Hodder, out now
Days 1-3 of the cruise aboard the Beautiful Dreamer are wonderful. Day four… not so much…
Sarah Lotz has pulled off a very difficult balancing act with her new novel which once again evokes the spirit of John Wyndham – it works as a standalone for anyone who has not yet read The Three (and if not, why not?), but also serves as a very good sequel to that epic. It helps that one of the fundamental conceits of the series is circular in nature…
After a very well-researched examination of air disasters in The Three, Lotz turns her attention to cruise ships, and all the various things that can go wrong. Even before the more fantastical elements of the story kick in, this is a horror tale, with a detailed cataloguing of the descent into chaos that would follow a ship losing power, and not being able to get help. There are finite resources on board, and humanity’s natural selfishness comes to the fore – with, of course, some notable exceptions.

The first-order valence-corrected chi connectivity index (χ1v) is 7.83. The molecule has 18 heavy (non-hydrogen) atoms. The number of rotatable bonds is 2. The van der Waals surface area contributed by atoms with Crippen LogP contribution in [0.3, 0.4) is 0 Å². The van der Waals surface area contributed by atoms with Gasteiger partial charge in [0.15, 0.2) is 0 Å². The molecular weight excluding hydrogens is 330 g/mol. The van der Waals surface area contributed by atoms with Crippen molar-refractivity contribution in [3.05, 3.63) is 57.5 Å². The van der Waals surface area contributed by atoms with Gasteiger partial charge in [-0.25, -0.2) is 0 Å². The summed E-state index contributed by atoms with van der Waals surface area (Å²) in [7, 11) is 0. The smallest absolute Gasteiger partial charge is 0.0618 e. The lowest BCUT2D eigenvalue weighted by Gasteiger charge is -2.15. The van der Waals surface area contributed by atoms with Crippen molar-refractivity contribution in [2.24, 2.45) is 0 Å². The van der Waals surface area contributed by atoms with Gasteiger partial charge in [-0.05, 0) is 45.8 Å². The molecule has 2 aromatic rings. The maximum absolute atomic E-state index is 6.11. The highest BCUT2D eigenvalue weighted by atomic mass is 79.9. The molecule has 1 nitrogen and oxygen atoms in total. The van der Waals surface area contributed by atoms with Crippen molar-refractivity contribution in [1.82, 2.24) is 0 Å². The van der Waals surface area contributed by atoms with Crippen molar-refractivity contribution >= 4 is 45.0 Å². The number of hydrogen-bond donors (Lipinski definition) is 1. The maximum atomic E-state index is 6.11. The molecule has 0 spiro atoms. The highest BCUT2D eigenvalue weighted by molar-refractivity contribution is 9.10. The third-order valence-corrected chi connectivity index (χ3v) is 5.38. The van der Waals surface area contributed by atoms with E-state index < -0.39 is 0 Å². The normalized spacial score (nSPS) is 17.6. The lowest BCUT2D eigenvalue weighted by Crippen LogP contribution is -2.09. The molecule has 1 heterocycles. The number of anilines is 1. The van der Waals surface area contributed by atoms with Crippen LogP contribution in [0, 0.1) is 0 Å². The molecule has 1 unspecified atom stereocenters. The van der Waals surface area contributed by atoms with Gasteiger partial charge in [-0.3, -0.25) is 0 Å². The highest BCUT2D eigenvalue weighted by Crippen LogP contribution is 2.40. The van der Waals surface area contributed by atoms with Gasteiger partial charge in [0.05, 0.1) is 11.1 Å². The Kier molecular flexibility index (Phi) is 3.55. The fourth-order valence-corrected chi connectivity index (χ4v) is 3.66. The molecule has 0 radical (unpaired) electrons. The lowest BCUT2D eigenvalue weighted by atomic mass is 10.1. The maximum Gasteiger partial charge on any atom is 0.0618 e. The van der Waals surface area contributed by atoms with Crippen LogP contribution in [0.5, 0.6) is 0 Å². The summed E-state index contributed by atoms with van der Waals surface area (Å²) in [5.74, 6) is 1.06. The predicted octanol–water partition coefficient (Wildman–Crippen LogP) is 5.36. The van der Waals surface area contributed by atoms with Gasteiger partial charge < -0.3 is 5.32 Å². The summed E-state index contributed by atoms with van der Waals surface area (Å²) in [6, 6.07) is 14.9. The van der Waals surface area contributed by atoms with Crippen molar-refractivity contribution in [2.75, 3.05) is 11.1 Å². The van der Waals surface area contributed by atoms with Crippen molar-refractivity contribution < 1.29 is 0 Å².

The otherworldly elements creep in as the crew and passengers’ situation worsens, with a murderer on board, and a medium with powers that even she would not have dreamed of. Lotz doles out the clues carefully for new readers, while dropping enough hints for those experienced in the ways of her protagonists to work out who and what is involved. It culminates in a section that reminded me of the old 1970s series The Fantastic Journey (the one with a pre-Star Trek II Ike Eisenmann and Apes star Roddy McDowall) – to say more would be to spoil one of the many twists that Lotz regularly throws in to confound expectations.
Stylistically, for the most part this is more of a traditional novel than The Three, although there are various “testimonies” scattered throughout, providing multiple perspectives on some of the more challenging elements of the tale. If you enjoyed The Three, you’ll devour Day Four; if this is your first visit to the world Lotz is weaving, you’ll feel the grip of a master storyteller at work.
Verdict: Chilling, creepy horror set against an all too believable backdrop of human selfishness when the trappings of civilisation are removed. Highly recommended. 9/10